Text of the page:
Radio Readers BookByte: Is An Unexamined Life Worth Living

Oct 31, 2019

Socrates asked it centuries ago. Contributor Nicole English asks it today in relation to the questions raised in Yuval Harari's Homo Deus
Credit Louvre / Wikimedia Commons

This is Nicole English coming to you from Fort Hays State University for HPPR's Book-Bytes.

This is a discussion of the book, Homo Deus by Yuval Noah Harari. As with his earlier book, Sapiens, Harari attempts to give a perspective to human history, then give that history an ethical critique. 

The book is divided into three parts:

The first part describes Harari's view of how humans became the dominant species in the world.

The second part describes how Harari views humans make meaning of the world, with symbols, language, and mental and social constructs.

The third part of the book describes Harari's view of the possibility of an apocalyptic future for humans as we embrace new technologies that may know us better than we know ourselves, and may dominate humans, rather than to serve humans.

Although I find Harari's ideas very thought-provoking and interesting, I found that I had to make certain adjustments in my thinking while reading the book, particularly concerning Harari's terminology and his assumptions.

While I agreed with many of his conclusions about critically re-assessing technology's uses, I found many of his premises and assumptions to flawed, and thus his arguments, his logic to be flawed.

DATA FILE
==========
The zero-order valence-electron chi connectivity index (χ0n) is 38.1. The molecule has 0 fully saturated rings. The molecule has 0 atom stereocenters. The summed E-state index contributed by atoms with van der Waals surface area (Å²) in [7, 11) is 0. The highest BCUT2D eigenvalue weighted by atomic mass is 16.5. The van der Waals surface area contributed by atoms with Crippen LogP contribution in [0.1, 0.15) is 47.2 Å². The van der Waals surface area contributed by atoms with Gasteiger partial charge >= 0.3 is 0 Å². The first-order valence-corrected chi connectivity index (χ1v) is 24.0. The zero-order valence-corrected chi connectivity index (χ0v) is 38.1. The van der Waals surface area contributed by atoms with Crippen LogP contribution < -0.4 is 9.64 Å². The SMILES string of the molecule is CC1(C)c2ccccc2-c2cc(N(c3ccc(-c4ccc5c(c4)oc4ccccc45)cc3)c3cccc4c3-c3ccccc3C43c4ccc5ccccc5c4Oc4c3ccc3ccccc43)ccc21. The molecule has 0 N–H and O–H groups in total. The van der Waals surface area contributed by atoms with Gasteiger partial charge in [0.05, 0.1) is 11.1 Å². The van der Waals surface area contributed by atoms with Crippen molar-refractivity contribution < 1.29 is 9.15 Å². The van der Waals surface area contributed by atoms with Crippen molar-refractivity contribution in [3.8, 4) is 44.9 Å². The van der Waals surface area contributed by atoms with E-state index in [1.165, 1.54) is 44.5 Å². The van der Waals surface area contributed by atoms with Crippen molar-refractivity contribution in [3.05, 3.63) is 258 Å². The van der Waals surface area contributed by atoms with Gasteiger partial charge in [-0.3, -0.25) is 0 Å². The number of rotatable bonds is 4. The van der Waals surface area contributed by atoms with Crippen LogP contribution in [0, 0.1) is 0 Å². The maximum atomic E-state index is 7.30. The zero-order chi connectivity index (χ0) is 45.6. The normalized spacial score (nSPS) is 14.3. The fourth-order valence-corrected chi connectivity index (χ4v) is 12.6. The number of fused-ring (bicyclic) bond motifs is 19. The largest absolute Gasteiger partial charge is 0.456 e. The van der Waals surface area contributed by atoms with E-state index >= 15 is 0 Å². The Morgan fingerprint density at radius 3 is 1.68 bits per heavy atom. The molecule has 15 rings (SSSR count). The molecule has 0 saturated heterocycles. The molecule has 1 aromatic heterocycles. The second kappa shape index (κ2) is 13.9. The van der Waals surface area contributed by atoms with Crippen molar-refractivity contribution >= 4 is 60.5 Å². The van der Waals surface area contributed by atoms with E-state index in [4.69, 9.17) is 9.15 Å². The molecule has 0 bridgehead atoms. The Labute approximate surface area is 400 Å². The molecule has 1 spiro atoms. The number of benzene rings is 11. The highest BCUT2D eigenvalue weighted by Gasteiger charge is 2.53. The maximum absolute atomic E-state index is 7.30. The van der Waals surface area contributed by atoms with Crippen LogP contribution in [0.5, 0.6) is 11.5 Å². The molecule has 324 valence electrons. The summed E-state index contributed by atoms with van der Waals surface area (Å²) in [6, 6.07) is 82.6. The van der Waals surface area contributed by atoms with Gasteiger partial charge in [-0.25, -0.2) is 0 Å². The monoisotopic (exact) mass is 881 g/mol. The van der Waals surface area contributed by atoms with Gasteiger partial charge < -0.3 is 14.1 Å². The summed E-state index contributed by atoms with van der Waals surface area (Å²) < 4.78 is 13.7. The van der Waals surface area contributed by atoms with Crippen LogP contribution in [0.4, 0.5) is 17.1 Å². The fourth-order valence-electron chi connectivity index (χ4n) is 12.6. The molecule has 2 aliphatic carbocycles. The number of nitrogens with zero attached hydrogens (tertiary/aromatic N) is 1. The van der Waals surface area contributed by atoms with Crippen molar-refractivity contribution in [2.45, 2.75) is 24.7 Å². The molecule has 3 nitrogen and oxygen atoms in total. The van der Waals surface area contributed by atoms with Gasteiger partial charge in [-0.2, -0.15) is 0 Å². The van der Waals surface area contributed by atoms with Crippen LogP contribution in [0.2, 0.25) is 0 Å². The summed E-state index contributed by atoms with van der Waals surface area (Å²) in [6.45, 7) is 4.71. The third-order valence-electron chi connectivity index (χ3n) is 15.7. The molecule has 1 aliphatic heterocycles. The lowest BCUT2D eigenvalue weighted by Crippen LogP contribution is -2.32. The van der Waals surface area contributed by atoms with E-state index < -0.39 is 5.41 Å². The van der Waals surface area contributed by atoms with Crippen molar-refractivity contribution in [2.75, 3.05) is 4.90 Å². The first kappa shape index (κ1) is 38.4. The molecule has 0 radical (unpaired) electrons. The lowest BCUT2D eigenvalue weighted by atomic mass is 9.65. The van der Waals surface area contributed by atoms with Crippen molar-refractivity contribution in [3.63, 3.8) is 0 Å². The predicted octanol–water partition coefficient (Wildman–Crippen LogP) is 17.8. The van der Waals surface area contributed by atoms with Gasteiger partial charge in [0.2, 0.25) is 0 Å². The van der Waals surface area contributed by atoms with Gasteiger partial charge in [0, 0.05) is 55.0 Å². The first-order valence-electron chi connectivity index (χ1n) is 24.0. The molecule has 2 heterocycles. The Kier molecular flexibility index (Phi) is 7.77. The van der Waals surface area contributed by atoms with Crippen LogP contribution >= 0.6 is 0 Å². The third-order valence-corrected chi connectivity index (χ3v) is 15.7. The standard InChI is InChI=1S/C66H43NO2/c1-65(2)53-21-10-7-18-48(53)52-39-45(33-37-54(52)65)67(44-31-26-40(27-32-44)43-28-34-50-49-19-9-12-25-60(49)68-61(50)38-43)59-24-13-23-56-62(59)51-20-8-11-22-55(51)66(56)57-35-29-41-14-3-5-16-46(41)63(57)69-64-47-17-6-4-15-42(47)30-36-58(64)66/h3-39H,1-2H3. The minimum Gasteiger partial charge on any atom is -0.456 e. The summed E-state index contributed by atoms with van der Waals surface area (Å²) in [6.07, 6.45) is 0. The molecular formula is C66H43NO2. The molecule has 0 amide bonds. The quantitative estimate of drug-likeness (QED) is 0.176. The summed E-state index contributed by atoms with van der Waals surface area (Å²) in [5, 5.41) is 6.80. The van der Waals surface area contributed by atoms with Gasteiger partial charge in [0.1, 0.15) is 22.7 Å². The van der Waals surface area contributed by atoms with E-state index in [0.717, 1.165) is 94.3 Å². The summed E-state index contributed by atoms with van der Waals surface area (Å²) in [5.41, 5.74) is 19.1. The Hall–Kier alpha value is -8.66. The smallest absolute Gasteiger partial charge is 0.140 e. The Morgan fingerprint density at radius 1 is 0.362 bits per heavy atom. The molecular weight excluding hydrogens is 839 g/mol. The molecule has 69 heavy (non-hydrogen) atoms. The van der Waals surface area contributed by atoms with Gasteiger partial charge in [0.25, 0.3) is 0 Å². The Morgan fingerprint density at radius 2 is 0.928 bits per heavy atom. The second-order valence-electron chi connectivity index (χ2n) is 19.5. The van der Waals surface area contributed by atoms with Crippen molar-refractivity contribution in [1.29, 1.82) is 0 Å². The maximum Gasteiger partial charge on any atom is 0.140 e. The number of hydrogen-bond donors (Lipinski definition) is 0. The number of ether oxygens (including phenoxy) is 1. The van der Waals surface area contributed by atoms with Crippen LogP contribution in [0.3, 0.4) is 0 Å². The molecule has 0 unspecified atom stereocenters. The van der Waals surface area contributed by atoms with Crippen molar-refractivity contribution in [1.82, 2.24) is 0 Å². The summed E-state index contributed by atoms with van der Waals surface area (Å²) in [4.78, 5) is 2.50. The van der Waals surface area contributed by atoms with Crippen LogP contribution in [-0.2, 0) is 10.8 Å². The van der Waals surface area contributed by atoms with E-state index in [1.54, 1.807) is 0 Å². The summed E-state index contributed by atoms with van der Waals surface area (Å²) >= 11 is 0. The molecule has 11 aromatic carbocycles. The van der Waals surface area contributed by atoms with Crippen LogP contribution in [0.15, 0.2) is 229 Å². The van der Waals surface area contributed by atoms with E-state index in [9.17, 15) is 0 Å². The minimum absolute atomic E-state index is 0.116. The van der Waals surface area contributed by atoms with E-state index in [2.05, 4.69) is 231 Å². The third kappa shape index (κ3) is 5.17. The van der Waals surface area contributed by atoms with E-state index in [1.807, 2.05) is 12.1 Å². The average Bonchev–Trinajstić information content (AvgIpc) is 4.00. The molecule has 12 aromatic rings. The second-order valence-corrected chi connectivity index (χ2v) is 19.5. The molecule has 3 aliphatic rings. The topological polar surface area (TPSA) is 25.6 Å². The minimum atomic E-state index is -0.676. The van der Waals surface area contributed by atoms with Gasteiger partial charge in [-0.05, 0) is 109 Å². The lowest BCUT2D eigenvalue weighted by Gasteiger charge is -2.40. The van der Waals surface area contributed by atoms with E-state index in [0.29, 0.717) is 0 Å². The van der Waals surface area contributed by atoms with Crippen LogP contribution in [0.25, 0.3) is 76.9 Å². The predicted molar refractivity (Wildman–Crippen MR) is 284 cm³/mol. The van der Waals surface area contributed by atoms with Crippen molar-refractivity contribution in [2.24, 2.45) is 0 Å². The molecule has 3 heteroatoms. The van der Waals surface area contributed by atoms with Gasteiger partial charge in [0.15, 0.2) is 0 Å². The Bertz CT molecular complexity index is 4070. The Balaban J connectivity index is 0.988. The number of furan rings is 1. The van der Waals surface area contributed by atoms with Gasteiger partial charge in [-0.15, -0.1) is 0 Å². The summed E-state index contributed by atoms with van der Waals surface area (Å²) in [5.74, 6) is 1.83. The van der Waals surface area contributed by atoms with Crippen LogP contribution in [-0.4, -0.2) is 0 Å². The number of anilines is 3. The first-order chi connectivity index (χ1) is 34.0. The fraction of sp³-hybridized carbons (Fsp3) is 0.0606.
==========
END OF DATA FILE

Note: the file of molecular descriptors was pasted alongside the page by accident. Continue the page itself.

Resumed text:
For example, Harari often uses the terms pleasure and happiness interchangeably, even though many of the authors he cites make a distinction between these two concepts (Epicurus, Buddha, etc.). 

However, he finally lands on the conclusion that slowing down the pursuit of pleasure as being a more preferable strategy, for life satisfaction with which I would agree.   

Also, what Harari calls "Liberalism" is actually more commonly referred to as "Neo-Liberalism", or the liberalism of business and consumerism.  This might cast a slightly different light upon his arguments, when this is understood. 

Harari also has a rather specific interpretation of humanism, seeing it as a religion that replaces humans for gods, making us quest for desires, immortality, pleasure, and power, at the cost our values, ethics, and morality.  However, humanism could make the same argument about religions. 

In other words, simply because a humanist approach to social problems may not be bound by specific religious doctrine, does not mean that humans abandon values, ethics, empathy, or morality.  These are social constructs that are created and become norms through interactions with other humans. 

Harari's understanding of Artificial Intelligence seems somewhat limited, and of how it works, but then this term has been so misused in recent time so as to render it at best, confusing, and at worst, meaningless.  Obviously, algorithms are written by humans, so they reflect the biases of the programmers. 

Again, however, I do agree with his conclusion that we should not embrace technology, Big Data, and algorithms uncritically, or without question.  To paraphrase one of my favorite philosophers: an unexamined life might not be worth living.